If there are no financial targets to increase investment in climate solutions or reduce investment in high-carbon activities, this should be taken as a warning, as should a lack of any definition for climate solutions.

Companies’ plans should cover locked-in emissions and it is remiss to fail to disclose plans to manage greenhouse gas- or energy-intensive assets and products. Meanwhile, the NGO also set out red flags specifically around the phase-out of fossil fuels for companies where that is relevant.

Engagement strategy

Lobbying activities could be misaligned with climate goals if representative bodies are not included in a company’s review of its advocacy activities, the paper stated. Other indicators for poor engagement are an engagement strategy that does not cover key stakeholders across the value chain, no disclosure around how engagement outcomes contribute to climate targets and no escalation process being defined.

See also:- Transition Plan Taskforce launches framework to address climate change

Reporting and governance

Where there are no annual reports on transition plan progress and the company does not disclose in an open and public format, Reclaim Finance said this is a warning sign reporting and governance are not up to scratch. Responsibility and oversight of the implementation of the plan should sit at board level and remuneration should incentivise implementation of the plan, Reclaim Finance stated.  

If there is no review process set or commitment to integrate major new scientific findings, the group said the plan could be substandard.

Biodiversity and just transition

Activities that are harmful to the environment and nature must be considered in a transition plan. To that end, the paper stated, a red flag to watch for is a company not committing to stop contributing to deforestation and peatland loss by 2025, and to ecosystem conversion by 2030 at the latest.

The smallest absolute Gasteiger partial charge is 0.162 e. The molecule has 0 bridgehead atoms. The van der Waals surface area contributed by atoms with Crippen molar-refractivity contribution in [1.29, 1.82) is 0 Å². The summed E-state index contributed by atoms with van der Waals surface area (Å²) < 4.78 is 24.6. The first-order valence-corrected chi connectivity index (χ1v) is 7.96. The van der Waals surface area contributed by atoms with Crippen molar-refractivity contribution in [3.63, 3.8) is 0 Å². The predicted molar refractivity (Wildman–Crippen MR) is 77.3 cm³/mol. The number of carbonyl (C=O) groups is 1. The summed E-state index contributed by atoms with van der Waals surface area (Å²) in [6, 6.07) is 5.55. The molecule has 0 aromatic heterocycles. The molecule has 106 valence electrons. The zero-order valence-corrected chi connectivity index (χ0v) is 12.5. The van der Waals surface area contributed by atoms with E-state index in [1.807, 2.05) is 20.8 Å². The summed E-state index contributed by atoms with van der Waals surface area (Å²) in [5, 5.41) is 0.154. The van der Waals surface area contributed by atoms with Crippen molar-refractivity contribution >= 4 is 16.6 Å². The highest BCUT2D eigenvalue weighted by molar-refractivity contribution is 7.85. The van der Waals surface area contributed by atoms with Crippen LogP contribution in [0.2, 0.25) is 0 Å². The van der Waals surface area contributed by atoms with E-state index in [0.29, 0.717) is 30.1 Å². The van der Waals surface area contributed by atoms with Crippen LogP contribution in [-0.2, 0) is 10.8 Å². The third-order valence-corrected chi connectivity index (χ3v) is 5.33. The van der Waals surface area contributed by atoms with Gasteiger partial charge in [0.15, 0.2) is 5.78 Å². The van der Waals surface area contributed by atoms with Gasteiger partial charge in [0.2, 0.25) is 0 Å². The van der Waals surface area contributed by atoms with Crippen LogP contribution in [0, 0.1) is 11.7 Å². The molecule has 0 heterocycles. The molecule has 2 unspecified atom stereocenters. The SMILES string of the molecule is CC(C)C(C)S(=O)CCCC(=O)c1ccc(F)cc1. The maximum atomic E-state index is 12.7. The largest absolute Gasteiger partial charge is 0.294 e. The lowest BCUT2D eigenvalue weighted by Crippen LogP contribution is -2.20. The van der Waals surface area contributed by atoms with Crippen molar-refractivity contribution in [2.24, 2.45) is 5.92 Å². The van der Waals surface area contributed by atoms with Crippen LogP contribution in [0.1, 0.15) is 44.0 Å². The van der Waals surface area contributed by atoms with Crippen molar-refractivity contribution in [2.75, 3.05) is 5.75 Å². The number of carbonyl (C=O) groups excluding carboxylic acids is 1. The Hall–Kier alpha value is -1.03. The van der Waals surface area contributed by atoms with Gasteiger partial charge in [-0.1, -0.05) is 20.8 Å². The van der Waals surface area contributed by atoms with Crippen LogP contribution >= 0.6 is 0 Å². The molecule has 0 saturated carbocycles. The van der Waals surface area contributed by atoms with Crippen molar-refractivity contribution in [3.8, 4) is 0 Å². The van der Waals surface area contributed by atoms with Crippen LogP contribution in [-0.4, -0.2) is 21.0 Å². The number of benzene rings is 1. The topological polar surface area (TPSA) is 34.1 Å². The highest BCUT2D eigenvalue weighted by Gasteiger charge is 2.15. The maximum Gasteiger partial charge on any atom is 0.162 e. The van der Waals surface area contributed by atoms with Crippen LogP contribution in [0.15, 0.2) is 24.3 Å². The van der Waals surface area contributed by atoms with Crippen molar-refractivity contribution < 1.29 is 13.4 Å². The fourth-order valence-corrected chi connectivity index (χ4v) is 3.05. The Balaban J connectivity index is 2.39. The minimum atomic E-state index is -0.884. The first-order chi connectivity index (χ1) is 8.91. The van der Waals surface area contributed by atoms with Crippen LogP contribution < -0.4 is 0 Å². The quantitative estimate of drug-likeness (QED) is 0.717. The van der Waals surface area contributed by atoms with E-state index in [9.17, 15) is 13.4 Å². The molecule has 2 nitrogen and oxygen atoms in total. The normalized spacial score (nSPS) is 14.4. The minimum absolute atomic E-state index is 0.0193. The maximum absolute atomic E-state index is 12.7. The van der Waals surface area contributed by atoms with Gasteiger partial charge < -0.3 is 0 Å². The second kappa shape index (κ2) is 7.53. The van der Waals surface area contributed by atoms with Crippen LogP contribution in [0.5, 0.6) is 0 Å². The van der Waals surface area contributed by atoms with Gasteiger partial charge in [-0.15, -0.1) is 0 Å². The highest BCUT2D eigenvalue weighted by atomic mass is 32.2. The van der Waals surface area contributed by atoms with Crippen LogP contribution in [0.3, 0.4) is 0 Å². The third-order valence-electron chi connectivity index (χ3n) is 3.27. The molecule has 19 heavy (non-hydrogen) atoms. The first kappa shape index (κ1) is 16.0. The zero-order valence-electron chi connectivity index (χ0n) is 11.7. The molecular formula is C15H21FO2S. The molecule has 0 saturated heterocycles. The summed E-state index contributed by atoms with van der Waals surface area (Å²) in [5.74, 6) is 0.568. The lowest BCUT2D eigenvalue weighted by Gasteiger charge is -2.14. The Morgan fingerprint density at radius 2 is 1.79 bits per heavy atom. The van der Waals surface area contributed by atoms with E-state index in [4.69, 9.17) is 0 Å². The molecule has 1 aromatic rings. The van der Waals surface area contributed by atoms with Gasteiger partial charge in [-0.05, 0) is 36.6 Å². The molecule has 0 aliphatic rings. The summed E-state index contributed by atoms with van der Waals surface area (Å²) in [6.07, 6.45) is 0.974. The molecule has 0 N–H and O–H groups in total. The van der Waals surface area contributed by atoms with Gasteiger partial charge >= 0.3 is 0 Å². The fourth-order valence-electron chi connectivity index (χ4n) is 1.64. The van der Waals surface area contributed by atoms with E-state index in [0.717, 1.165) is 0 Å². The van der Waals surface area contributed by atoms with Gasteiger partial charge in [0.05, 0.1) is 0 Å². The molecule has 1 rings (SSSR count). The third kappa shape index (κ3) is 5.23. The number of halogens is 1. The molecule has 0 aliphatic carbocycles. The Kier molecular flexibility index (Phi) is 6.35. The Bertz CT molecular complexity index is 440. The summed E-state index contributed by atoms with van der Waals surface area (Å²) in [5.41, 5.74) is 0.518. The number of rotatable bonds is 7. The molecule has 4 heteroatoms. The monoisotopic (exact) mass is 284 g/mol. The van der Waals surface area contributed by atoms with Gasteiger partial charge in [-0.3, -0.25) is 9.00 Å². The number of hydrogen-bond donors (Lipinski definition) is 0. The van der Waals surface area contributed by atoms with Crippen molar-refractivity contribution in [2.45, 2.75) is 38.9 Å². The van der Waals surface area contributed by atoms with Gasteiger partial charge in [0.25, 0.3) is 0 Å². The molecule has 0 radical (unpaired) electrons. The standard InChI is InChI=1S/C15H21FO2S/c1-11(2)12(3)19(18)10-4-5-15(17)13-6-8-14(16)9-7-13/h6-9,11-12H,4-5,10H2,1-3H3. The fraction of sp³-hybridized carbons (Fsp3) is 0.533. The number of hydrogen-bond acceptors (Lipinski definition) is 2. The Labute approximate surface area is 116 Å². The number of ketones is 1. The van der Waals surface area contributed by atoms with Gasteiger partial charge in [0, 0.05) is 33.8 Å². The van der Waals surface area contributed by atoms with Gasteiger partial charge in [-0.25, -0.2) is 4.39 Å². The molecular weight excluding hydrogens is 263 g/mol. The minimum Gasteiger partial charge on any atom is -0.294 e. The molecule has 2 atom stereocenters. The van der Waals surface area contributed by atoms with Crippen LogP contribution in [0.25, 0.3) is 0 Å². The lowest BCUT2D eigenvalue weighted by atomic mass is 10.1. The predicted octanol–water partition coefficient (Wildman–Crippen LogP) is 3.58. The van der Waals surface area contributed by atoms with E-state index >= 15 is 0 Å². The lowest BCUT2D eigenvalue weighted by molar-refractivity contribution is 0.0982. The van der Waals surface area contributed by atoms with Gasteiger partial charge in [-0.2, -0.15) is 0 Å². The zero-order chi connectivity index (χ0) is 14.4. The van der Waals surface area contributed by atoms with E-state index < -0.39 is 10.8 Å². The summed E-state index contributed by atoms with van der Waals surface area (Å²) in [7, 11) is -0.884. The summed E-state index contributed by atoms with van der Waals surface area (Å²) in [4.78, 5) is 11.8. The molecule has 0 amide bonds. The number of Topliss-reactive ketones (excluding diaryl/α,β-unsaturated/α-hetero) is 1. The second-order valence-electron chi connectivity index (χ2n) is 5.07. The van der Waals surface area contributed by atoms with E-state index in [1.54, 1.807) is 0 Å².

Finally, investors should be wary if there is no explanation of how a transition plan is compatible with a just transition and if there are no KPIs to assess this. They should look for plans which collect input from workers and affected communities.

Enforcing transition plans

As climate commitments and transition plans come forward, so do cases of companies backtracking on them. In its Voting Matters 2023 report, ShareAction noted with the example of Shell which announced plans to grow its natural gas business one month after its transition plan was approved by shareholders.

Schreiber said these kind of outcomes could be avoided if the implementation of plans was enforced.

“We need standardised contents of transition plans and we also need some type of enforcement mechanism to ensure that they’re actually carried out and put in place by the companies.

“Because you can have a good transition plan on paper, which is not something I’ve seen so far, but you can have one and you can just not implement it,” he said.